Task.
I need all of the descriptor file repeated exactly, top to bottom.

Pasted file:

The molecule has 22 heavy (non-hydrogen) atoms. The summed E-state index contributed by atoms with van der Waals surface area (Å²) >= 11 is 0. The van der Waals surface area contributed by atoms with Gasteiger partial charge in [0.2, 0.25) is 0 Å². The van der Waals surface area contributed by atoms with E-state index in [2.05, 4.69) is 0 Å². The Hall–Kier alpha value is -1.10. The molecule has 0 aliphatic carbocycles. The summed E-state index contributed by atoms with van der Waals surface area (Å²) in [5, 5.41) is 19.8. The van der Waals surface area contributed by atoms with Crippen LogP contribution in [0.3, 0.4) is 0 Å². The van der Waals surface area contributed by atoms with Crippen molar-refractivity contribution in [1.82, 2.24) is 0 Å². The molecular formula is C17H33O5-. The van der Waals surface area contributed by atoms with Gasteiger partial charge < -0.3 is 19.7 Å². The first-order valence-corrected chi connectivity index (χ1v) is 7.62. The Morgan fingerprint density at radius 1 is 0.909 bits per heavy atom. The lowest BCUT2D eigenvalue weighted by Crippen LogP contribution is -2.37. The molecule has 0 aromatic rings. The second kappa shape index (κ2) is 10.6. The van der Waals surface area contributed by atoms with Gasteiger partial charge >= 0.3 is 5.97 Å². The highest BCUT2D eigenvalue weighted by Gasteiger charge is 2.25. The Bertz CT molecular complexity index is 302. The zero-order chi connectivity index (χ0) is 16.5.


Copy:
The molecule has 22 heavy (non-hydrogen) atoms. The summed E-state index contributed by atoms with van der Waals surface area (Å²) >= 11 is 0. The van der Waals surface area contributed by atoms with Gasteiger partial charge in [0.2, 0.25) is 0 Å². The van der Waals surface area contributed by atoms with E-state index in [2.05, 4.69) is 0 Å². The Hall–Kier alpha value is -1.10. The molecule has 0 aliphatic carbocycles. The summed E-state index contributed by atoms with van der Waals surface area (Å²) in [5, 5.41) is 19.8. The van der Waals surface area contributed by atoms with Crippen LogP contribution in [0.3, 0.4) is 0 Å². The van der Waals surface area contributed by atoms with Crippen molar-refractivity contribution in [1.82, 2.24) is 0 Å². The molecular formula is C17H33O5-. The van der Waals surface area contributed by atoms with Gasteiger partial charge < -0.3 is 19.7 Å². The first-order valence-corrected chi connectivity index (χ1v) is 7.62. The Morgan fingerprint density at radius 1 is 0.909 bits per heavy atom. The lowest BCUT2D eigenvalue weighted by Crippen LogP contribution is -2.37. The molecule has 0 aromatic rings. The second kappa shape index (κ2) is 10.6. The van der Waals surface area contributed by atoms with Gasteiger partial charge >= 0.3 is 5.97 Å². The highest BCUT2D eigenvalue weighted by Gasteiger charge is 2.25. The Bertz CT molecular complexity index is 302. The zero-order chi connectivity index (χ0) is 16.5.